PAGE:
Network Connectivity

Running a node requires a reliable internet connection, as nodes are constantly exchanging data across the peer-to-peer network. Brief offline periods will result in small inactivity penalties, but this will typically be recouped quickly as long as the outage is short.

A Gnosis node with an average number of peers consumes approximately 700 mb/hour of upload bandwidth, and this may increase with time. Note that syncing the execution layer of Gnosis may take up to 1-3 days, depending on your setup.

For better understanding of the network throughput requirements, a benchmark was conducted on the Lighthouse v2.2.1 client running a GBC on 4th May 2022. The client was configured to maintain 100 simultaneous peer connections. Inbound and outbound traffic consumption was measured while altering the number of active validators connected to the beacon node.

Validators are advised to consider those numbers when planning their infrastructure and budget. With growth of the overall validator set, these requirements will increase over time as well. Make sure to allocate enough spare resources to account for future network growth.

Number of validatorsInbound trafficOutbound trafficApproximate monthly traffic
101.0 MB/s1.8 MB/s7.2 TB
322.4 MB/s3.15 MB/s14.2 TB
644.5 MB/s3.8 MB/s21.2 TB
1284.6 MB/s3.8 MB/s21.5 TB
>2564.6 MB/s3.9 MB/s21.7 TB

Plug-and-play solutions

The easiest option for running a node with your own hardware is using plug-and-play boxes. Preconfigured machines from vendors offer the most straightforward experience: order, connect, run. Everything is preconfigured and runs automatically with an intuitive guide and dashboard for monitoring and controlling the software.

Spinning up the node

The actual client setup can be done either with automated launchers or manually, setting up client software directly.

For less advanced users, the recommended approach is to use a launcher, software that guides you through the installation and automates the client setup process. However, if you have some experience of using a terminal, the steps for manual setup should be simple to follow.

Guided setup

Multiple user-friendly projects aim to improve the experience of setting up a client. These launchers provide automatic client installation and configuration, with some even offering a graphical interface for guided setup and monitoring of clients.

Below are a few projects which can help you install and control clients just with a few clicks:

  • DappNode - DappNode doesn't come only with a machine from a vendor. The software, the actual node launcher and control center with many features can be used on arbitrary hardware.
  • Stereum - Launcher for installing clients on a remote server via SSH connection with a GUI setup guide, control center, and many other features.
  • Sedge - Node setup tool which automatically generates a Docker configuration using CLI wizard. Written in Go by Nethermind.

Manual setup

The other option is to download, verify, and configure the client software manually. Even if some clients offer a graphical interface, a manual setup still requires basic skills with the terminal but offers much more versatility.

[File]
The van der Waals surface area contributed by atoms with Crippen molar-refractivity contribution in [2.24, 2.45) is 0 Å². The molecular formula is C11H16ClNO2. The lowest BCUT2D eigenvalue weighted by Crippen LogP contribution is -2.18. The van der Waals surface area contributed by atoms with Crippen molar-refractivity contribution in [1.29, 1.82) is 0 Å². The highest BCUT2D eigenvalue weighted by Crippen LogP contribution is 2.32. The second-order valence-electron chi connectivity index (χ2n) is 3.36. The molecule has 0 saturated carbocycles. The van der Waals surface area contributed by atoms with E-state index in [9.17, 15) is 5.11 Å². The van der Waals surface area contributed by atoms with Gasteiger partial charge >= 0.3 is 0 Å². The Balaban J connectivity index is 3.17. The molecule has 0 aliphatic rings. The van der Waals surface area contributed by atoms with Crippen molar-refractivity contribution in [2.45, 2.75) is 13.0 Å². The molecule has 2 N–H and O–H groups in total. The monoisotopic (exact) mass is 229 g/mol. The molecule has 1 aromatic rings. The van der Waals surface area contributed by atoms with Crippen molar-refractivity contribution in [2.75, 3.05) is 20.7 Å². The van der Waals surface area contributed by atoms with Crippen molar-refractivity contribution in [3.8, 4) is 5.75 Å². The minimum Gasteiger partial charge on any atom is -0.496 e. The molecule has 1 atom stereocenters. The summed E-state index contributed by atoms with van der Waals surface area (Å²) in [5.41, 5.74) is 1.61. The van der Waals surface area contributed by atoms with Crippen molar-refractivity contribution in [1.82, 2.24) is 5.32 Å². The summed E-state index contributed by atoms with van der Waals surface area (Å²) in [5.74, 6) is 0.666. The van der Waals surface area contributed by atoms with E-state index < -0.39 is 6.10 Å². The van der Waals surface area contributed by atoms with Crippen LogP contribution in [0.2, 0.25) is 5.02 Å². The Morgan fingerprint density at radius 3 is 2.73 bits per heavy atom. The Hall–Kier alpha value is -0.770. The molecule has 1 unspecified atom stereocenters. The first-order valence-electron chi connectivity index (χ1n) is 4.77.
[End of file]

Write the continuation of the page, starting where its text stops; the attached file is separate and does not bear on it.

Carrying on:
As explained before, setting up your own Gnosis node will require running a pair of consensus and execution clients. Some clients might include a light client of the other kind and sync without any other software needed. However, full trustless verification requires both implementations.

Getting the client software

First, you need to obtain your preferred execution client and consensus client software.

You can simply download an executable application or installation package that suits your operating system and architecture. Always verify the signatures and checksums of downloaded packages. Some clients also offer repositories or Docker images for easier installation and updates. All of the clients are open source, so you can also build them from source. This is a more advanced method, but in some cases, it might be required.

Instructions for installing each client are provided in the documentation linked in the client lists above.

Here are the release pages of clients where you can find their pre-built binaries or instructions on installation:

Execution clients

  • Nethermind

Consensus clients

  • Lighthouse
  • Lodestar
  • Teku

Client diversity is critical for consensus nodes running validators. If majority of validators is running a single client implementation, network security is at risk. It is therefore recommended to consider choosing a minority client.

Verifying the software

When downloading software from the internet, it's recommended to verify its integrity. This step is optional but especially with crucial infrastructure piece like the Ethereum client, it's important to be aware of potential attack vectors and avoid them. If you downloaded a pre-built binary, you need to trust it and risk that an attacker could swap the executable for a malicious one.

Developers sign released binaries with their PGP keys so you can cryptographically verify you are running exactly the software they created. You just need to obtain public keys used by developers, which can be found on client release pages or in documentation. After downloading the client release and its signature, you can use a PGP implementation, e.g. GnuPG to easily verify them. Check out a tutorial on verifying open-source software using gpg on linux or Windows/MacOS.

Another form of verification is to make sure that the hash, a unique cryptographic fingerprint, of the software you downloaded matches the one provided by developers. This is even easier than using PGP, and some clients offer only this option. Just run the hash function on the downloaded software and compare it to the one from the release page. For example:

sha256sum teku-22.6.1.tar.gz

9b2f8c1f8d4dab0404ce70ea314ff4b3c77e9d27aff9d1e4c1933a5439767dde

Client setup

After installing, downloading, or compiling the client software, you are ready to run it. This only means it has to be executed with the proper configuration. Clients offer rich configuration options, which can enable various features.

Let's start with options that can significantly influence client performance and data usage. Sync modes represent different methods of downloading and validating blockchain data. Before starting the node, you should decide what network and sync mode to use. The most important things to consider are the disk space, and sync time the client will need. Pay attention to the client's docs to determine which sync mode is the default. If that doesn't suit you, pick another one based on the level of security, available data, and cost. Apart from the synchronization algorithm, you can also set pruning of different kinds of old data. Pruning enables deleting outdated data, e.g. removing state trie nodes that are unreachable from recent blocks.